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# CERGE-EI, Prague

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1. Fairness Under Risk: Insights from Dictator Games CERGE-EI, Prague August 29, 2003 Vítězslav Babický

2. MOTIVATION Existing theories and experiments – decisions about ex-ante known pies, possibly with information constraint. People’s life circumstances are diverse and subject to chance events (even after decisions made – shares are distributed, prenuptial agreement is signed) So, let’s introduce risk into decision making process (and let’s stick to use of the expected utility theory first)

3. VARIATION ON DICTATOR GAME The dictator game is the simplest one – the decision is affected only by preferences of the decision-maker – we can study a single agent’s preferences separately RISK: Only a probability distribution of the pie size is known to the dictator at the moment of decision. The decision is to give a percentage share of the actual pie to the recipient.

4. Theory of fairness, competition and cooperation [FCC] (Fehr, Schmidt, 1999) Proposed model: aversion to differences in payoffs Utility function in the form Ui(x) = xi – (i/(n–1))∑kmax(xi–xk,0) – – (i/(n–1))∑kmax(xk–xi,0) n=number of players (=2 for the dictator game) Empirical results for various classes of games can be explained in accordance with this fairness model

5. Theory of Equity, Reciprocity and Competition [ERC] (Bolton, Ockenfels, 2000) Agents maximize Vi = Vi(yi, i) where yi is their payoff and i = i(yi, c, n) is the relative payoff (c = yi total payoff) i = yi/c if c > 0 and 1/n otherwise Under this utility function agents have narrow self-interest: assumptions Vi1 0, Vi11 0, Vi22< 0, Vi2= 0 for i = 1/n

6. Examples: Vi(ci, i) = aici – bi/2(i – 0.5)2 ai, bi >0 given constants Additively separable Vi(yi, i) = u(yi) – v(i) u concave, v convex – given functions Works for Dictator game (and many others) Also works under incomplete information: Response to proposal in the ultimatum game is done without knowing actual size of the pie

7. THEORY MODIFICATIONS Need: Utility concave For the FS model, I can introduce exponent γ>1 and a concave function u into (note: higher share is always preferred to lower share by dictator, i.e. xdictator≥xrecipient always holds) Ui(x) = u(xi) – i (xi-xk)g Let C be random variable for the size of pie and p be the decision of the dictator – the share on the pie transferred to the recipient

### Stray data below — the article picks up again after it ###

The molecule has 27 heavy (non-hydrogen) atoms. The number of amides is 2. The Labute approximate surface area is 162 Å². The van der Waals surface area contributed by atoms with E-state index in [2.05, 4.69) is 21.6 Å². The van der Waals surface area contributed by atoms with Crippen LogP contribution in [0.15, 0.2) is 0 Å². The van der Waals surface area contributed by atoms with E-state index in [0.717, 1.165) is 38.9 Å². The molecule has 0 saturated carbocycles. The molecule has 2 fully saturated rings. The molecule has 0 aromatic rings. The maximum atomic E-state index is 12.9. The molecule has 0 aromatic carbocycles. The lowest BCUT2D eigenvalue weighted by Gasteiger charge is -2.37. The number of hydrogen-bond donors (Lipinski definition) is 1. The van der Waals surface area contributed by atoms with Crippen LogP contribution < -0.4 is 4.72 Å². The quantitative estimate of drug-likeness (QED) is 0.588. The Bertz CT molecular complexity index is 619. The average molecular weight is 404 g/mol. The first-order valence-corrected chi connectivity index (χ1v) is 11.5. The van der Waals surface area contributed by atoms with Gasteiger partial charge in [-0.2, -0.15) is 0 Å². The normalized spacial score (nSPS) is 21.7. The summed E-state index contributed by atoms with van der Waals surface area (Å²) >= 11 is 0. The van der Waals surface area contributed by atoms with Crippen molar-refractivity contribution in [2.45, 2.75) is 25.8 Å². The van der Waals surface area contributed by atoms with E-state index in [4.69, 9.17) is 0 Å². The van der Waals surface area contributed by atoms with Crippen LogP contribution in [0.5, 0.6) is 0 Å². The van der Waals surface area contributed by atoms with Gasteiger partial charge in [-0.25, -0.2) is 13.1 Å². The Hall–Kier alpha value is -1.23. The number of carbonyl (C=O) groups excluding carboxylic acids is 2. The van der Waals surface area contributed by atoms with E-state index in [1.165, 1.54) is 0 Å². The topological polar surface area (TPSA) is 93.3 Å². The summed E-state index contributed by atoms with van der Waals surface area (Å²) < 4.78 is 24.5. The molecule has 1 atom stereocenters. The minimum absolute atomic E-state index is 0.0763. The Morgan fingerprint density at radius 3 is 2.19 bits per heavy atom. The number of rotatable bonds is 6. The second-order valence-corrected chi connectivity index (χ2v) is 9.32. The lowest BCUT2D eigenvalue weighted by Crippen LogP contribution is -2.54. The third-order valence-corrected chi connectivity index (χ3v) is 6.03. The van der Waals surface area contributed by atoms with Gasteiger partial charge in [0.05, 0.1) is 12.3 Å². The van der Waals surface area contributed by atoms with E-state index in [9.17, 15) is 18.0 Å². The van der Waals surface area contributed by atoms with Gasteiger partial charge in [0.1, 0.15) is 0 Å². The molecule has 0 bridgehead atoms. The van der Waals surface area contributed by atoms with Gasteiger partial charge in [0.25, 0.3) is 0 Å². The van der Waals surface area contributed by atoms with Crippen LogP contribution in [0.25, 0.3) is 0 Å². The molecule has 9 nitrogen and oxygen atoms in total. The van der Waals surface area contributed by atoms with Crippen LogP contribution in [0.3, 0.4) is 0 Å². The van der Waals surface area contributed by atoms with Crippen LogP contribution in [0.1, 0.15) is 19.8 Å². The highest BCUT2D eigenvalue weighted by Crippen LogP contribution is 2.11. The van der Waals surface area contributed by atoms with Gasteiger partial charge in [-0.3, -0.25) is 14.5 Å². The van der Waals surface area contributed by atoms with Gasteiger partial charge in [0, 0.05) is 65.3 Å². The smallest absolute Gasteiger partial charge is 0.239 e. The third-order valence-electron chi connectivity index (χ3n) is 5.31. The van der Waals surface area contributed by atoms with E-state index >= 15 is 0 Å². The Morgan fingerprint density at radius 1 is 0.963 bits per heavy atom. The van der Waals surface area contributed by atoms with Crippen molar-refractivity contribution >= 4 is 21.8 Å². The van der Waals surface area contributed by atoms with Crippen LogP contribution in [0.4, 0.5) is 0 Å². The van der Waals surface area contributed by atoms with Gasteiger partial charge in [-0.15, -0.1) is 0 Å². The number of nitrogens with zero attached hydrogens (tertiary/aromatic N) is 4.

8. The dictator solves maxp Eu((1–p)C) – E((1–2p)C)g F.O.C.: dEu((1–p)C))/dp+2γ(1–2p)g-1E(Cg)=0 S.O.C. valid whenever u is concave For simplicity, let u(x)=sgn(r) xr , r<1, r≠0 be an increasing concave CRRA function

9. The solution: (1–2p)g-1(1–p)1-r = r.sgn(r)E(Cr)/(2γE(Cg)) Left-hand side is always decreasing in p (γ>1, r<1), i.e. the dictator giving is higher if the right-hand side is lower (the decision depends on parameters γ, r) If EC1=EC2 then E(Ci2) determines variance of Ci (since Var Ci = E(Ci2) – [E(Ci)]2) Obviously, Var C1< Var C2 iff E(C12) < E(C22). Typically, also E(C1g) < E(C2g) for any γ>1; E(C1r) > E(C2r) for any r in (0,1) and E(C1r) < E(C2r) for all r<0 (namely for symmetric distributions)

10. For the ERC model, I can go through a similar analysis: Note: V(x, ) = sgn(r) xr – k (i–0.5)g = sgn(r) xr – k (2i–1)g/2g = sgn(r) xr – k’ (i–k)g Dictator maximizes EV(p)= sgn(r) (1–p)r E(Cr) – k(1–2p)g The solution: (1–2p)g-1(1–p)1-r = r.sgn(r)E(Cr)/(2kγ)

11. Now, the comparative statics is more obvious: (reminder: the left-hand side is decreasing in p) Dictator giving p is higher for lower variance treatments if r<0, it goes in the opposite direction if r in (0,1)

12. Remark: r=0 … the corresponding CRRA function is u(x)=log x Then, the dictator maximizes expected utility EV(p)= log(1–p) + E(log C) – k(1–2p)g i.e. the solution does not depend on changes in the size of pie to be distributed in this situation.

13. PILOT EXPERIMENT Dictator game with ex-ante unknown size of pie in two groups. Both have the same expected size but different variance (note: symmetric distributions were used). Subjects asked to decide both absolute and relative part of the pie to transfer to the second player. They are also asked about the preference of one of the decisions.

14. THEORETICAL PREDICTION: Dictator giving is (in relative terms) higher under low variance treatment for coefficients of relative risk aversion below -1 Dictator giving is (in relative terms) lower under low variance treatment for coefficients of relative risk aversion above -1 Dictator giving in relative terms is the same no matter the risk for risk-neutral agents and for agents with CRRA equal to -1

15. MORE INTUITION: Relative giving is preferred over absolute giving (and totally selfish agents are indifferent between both ways)

16. RESULTS (Prague) (25 subjects, CERGE 1st year students): For group A (low variance, 13 subjects): 4 decisions for absolute offer (risk captured by proposer) Average offers: 2108 absolutely 28% relatively (2506 expected value) For group B (high variance, 12 subjects): 1 decisions for absolute offer Average offers: 1425 absolutely 17% relatively (1533 expected value)

17. CONCLUSION Attitude to fairness is related with attitude to risk Theory suggests that changes in dictator giving under risky conditions correspond with opposite changes under increasing sure pie The observations (the pilot experiment) suggest that the coefficient of relative risk aversion is below -1, on average.